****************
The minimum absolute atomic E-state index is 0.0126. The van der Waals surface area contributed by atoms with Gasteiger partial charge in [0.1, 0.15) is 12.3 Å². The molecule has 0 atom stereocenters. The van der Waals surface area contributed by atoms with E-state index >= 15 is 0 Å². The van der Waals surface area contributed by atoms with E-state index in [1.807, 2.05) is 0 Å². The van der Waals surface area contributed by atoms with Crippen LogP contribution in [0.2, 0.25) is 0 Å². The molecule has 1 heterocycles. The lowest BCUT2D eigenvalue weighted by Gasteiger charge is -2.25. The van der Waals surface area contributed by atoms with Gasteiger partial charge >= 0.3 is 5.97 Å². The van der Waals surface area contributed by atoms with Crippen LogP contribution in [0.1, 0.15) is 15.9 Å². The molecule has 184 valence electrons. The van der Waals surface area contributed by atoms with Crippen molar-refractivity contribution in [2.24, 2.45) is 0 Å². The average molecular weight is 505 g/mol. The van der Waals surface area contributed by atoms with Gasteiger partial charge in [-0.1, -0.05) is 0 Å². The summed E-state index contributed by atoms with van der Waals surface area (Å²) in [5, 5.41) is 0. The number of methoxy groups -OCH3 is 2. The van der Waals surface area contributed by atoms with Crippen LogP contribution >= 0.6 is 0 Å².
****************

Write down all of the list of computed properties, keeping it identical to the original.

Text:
The minimum absolute atomic E-state index is 0.0126. The van der Waals surface area contributed by atoms with Gasteiger partial charge in [0.1, 0.15) is 12.3 Å². The molecule has 0 atom stereocenters. The van der Waals surface area contributed by atoms with E-state index >= 15 is 0 Å². The van der Waals surface area contributed by atoms with E-state index in [1.807, 2.05) is 0 Å². The van der Waals surface area contributed by atoms with Crippen LogP contribution in [0.2, 0.25) is 0 Å². The molecule has 1 heterocycles. The lowest BCUT2D eigenvalue weighted by Gasteiger charge is -2.25. The van der Waals surface area contributed by atoms with Gasteiger partial charge >= 0.3 is 5.97 Å². The van der Waals surface area contributed by atoms with Crippen LogP contribution in [0.1, 0.15) is 15.9 Å². The molecule has 184 valence electrons. The van der Waals surface area contributed by atoms with Crippen molar-refractivity contribution in [2.24, 2.45) is 0 Å². The average molecular weight is 505 g/mol. The van der Waals surface area contributed by atoms with Gasteiger partial charge in [-0.1, -0.05) is 0 Å². The summed E-state index contributed by atoms with van der Waals surface area (Å²) in [5, 5.41) is 0. The number of methoxy groups -OCH3 is 2. The van der Waals surface area contributed by atoms with Crippen LogP contribution >= 0.6 is 0 Å².